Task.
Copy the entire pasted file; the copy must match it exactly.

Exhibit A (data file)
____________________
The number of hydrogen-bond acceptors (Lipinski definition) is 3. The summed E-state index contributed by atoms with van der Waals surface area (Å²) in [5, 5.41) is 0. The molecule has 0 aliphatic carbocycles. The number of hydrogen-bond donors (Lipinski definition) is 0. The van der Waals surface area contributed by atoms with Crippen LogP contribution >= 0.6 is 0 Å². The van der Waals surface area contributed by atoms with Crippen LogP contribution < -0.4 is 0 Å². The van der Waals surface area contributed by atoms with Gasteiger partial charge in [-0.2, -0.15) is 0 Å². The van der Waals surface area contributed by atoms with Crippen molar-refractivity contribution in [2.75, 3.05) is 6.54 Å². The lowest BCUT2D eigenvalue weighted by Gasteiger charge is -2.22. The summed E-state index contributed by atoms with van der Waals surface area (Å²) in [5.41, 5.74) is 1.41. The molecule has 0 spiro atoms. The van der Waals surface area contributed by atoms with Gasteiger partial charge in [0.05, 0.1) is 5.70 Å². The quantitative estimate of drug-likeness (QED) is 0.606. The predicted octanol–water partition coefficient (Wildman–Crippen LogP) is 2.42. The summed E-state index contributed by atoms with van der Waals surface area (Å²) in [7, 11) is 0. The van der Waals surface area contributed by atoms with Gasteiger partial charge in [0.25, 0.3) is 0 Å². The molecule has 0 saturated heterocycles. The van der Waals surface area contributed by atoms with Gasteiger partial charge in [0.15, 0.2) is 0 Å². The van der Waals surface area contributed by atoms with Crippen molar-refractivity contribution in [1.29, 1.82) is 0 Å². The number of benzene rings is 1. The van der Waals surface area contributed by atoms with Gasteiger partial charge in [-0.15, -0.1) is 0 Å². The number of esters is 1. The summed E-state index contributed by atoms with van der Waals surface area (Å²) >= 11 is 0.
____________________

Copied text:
The number of hydrogen-bond acceptors (Lipinski definition) is 3. The summed E-state index contributed by atoms with van der Waals surface area (Å²) in [5, 5.41) is 0. The molecule has 0 aliphatic carbocycles. The number of hydrogen-bond donors (Lipinski definition) is 0. The van der Waals surface area contributed by atoms with Crippen LogP contribution >= 0.6 is 0 Å². The van der Waals surface area contributed by atoms with Crippen LogP contribution < -0.4 is 0 Å². The van der Waals surface area contributed by atoms with Gasteiger partial charge in [-0.2, -0.15) is 0 Å². The van der Waals surface area contributed by atoms with Crippen molar-refractivity contribution in [2.75, 3.05) is 6.54 Å². The lowest BCUT2D eigenvalue weighted by Gasteiger charge is -2.22. The summed E-state index contributed by atoms with van der Waals surface area (Å²) in [5.41, 5.74) is 1.41. The molecule has 0 spiro atoms. The van der Waals surface area contributed by atoms with Gasteiger partial charge in [0.05, 0.1) is 5.70 Å². The quantitative estimate of drug-likeness (QED) is 0.606. The predicted octanol–water partition coefficient (Wildman–Crippen LogP) is 2.42. The summed E-state index contributed by atoms with van der Waals surface area (Å²) in [7, 11) is 0. The van der Waals surface area contributed by atoms with Gasteiger partial charge in [0.25, 0.3) is 0 Å². The molecule has 0 saturated heterocycles. The van der Waals surface area contributed by atoms with Gasteiger partial charge in [0.15, 0.2) is 0 Å². The van der Waals surface area contributed by atoms with Crippen molar-refractivity contribution in [1.29, 1.82) is 0 Å². The number of benzene rings is 1. The van der Waals surface area contributed by atoms with Gasteiger partial charge in [-0.15, -0.1) is 0 Å². The number of esters is 1. The summed E-state index contributed by atoms with van der Waals surface area (Å²) >= 11 is 0.